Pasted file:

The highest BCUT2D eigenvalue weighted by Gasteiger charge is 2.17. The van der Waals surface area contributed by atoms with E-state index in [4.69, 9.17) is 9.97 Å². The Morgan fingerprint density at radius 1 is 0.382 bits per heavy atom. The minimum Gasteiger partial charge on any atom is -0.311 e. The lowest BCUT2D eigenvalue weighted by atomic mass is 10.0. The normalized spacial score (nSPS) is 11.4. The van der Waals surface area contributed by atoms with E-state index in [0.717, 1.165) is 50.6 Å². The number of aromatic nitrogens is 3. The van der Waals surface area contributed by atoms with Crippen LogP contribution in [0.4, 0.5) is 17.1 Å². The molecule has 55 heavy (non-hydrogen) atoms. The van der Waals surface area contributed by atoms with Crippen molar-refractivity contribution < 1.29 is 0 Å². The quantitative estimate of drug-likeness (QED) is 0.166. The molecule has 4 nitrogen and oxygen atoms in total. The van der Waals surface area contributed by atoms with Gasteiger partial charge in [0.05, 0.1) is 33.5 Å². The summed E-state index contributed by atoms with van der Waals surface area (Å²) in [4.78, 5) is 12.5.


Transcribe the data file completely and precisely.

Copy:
The highest BCUT2D eigenvalue weighted by Gasteiger charge is 2.17. The van der Waals surface area contributed by atoms with E-state index in [4.69, 9.17) is 9.97 Å². The Morgan fingerprint density at radius 1 is 0.382 bits per heavy atom. The minimum Gasteiger partial charge on any atom is -0.311 e. The lowest BCUT2D eigenvalue weighted by atomic mass is 10.0. The normalized spacial score (nSPS) is 11.4. The van der Waals surface area contributed by atoms with E-state index in [0.717, 1.165) is 50.6 Å². The number of aromatic nitrogens is 3. The van der Waals surface area contributed by atoms with Crippen LogP contribution in [0.4, 0.5) is 17.1 Å². The molecule has 55 heavy (non-hydrogen) atoms. The van der Waals surface area contributed by atoms with Crippen molar-refractivity contribution < 1.29 is 0 Å². The quantitative estimate of drug-likeness (QED) is 0.166. The molecule has 4 nitrogen and oxygen atoms in total. The van der Waals surface area contributed by atoms with Gasteiger partial charge in [0.05, 0.1) is 33.5 Å². The summed E-state index contributed by atoms with van der Waals surface area (Å²) in [4.78, 5) is 12.5.